GOP FRONTRUNNER STEAMROLLS THROUGH “SEC PRIMARY”
GOP frontrunner Donald Trump scored a string of decisive victories over his “Republican” rivals on Super Tuesday – solidifying his lead in delegates and inducing further panic among party elites.
Trump won GOP races in Alabama, Arkansas, Georgia, Massachusetts, Tennessee and Virginia – the latter a state that establishment “Republican” Marco Rubio was supposed to capture.
Most of his wins were convincing, too – mirroring his diverse, double-digit victories in early-voting New Hampshire, South Carolina and Nevada.
“This has been an amazing evening,” Trump said.
For him, yes. For the “powers that be” in the party whose nomination he’s about to seize? Not so much.
Despite receiving the full-throated backing of the “Republican” status quo, Rubio won just one state – Minnesota. His disappointing second-place finish in Virginia was also accompanied by a slew of third-place finishes.
Trump mocked the “little Senator” – saying he had a “rough night.”
Who had a better night? Tea Party favorite Ted Cruz – whose candidacy was given up for dead in the days leading up to Super Tuesday. Cruz won his adopted state of Texas as well as neighboring Oklahoma.
Cruz moved quickly to try and capture the momentum – calling on Rubio to drop out of the race.
“Tomorrow morning we have a choice,” he said. “So long as the field remains divided, Donald Trump’s path to the nomination remains more likely, and that would be a disaster for Republicans, conservatives, and for the nation.”
A disaster? Wow … that’s quite a contrast from the praise Cruz was heaping on Trump a few short months ago.
“He’s bold and brash, and he’s willing to speak the truth,” Cruz said of Trump last summer as the billionaire businessman was taking off in the polls. “And he’s taking on the Washington cartel.”
Cruz also specifically praised Trump for his views on the issue of illegal immigration.
“I’ve been proud to defend him for focusing on illegal immigration,” Cruz said.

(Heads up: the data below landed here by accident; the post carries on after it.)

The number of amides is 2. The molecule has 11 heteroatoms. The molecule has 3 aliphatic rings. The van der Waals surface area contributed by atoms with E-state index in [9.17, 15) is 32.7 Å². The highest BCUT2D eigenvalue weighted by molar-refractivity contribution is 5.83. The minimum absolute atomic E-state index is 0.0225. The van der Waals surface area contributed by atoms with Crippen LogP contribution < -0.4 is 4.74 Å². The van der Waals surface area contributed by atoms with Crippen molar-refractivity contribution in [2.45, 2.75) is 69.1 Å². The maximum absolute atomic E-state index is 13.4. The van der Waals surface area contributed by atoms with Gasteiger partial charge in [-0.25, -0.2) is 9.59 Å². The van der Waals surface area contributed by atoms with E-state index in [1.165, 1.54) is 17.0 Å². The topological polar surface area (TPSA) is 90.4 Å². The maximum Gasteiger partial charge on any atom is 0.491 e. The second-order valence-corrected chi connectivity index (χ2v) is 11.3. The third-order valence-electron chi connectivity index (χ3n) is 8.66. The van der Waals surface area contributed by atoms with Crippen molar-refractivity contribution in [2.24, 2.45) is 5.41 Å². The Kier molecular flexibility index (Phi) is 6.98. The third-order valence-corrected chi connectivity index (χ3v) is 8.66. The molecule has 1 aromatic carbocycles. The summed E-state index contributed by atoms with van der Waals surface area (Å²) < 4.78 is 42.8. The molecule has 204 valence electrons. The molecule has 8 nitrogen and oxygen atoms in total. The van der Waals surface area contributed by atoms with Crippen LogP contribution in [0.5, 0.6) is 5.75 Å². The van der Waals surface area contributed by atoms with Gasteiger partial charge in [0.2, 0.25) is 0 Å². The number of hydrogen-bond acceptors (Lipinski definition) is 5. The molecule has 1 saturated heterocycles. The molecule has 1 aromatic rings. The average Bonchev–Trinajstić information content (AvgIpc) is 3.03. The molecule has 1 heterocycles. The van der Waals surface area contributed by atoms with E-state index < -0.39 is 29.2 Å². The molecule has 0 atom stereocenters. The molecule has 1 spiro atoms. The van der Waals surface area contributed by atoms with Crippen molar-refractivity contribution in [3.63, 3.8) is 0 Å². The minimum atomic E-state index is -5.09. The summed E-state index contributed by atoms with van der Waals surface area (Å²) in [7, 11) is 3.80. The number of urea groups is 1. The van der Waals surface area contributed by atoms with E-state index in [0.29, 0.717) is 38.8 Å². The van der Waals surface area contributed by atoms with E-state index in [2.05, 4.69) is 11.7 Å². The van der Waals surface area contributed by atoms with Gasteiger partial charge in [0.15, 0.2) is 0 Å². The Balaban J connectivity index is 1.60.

Not anymore, apparently.
Rubio declined Cruz’s invitation to exit the race – signaling his intention to campaign hard for his home state of Florida.
“Florida, I know you’re ready,” Rubio said. “The pundits say we’re underdogs, I’ll accept that. We’ve all been underdogs. This is a community of underdogs. This is a state of underdogs. This is a country of underdogs, but we will win.”
Rubio also continued his attacks against Trump, urging his supporters – including new GOP establishment cheerleader-in-chief Nikki Haley – to keep fighting the frontrunner.
“Do not give in to the fear, do not give in to anger, do not give in to sham artists and con artists who try to take advantage of your suffering,” Rubio said.
Despite the steady stream of attacks against him, recent polls show Trump with a big lead over Rubio in the Sunshine State – which will award all 99 of its delegates to the winner of its March 15 primary.
In fact, a win there could make Trump the presumed GOP nominee – which was clearly on his mind as he addressed his supporters in Palm Beach.
“I am a unifier,” he said. “Once we get all of this finished, I am going to go after one person: Hillary Clinton.”
Of course with numerous “Republicans” saying they will not support Trump under any circumstances – and some of them even vowing to support Clinton – the prospect of a bitter, brokered GOP convention remains.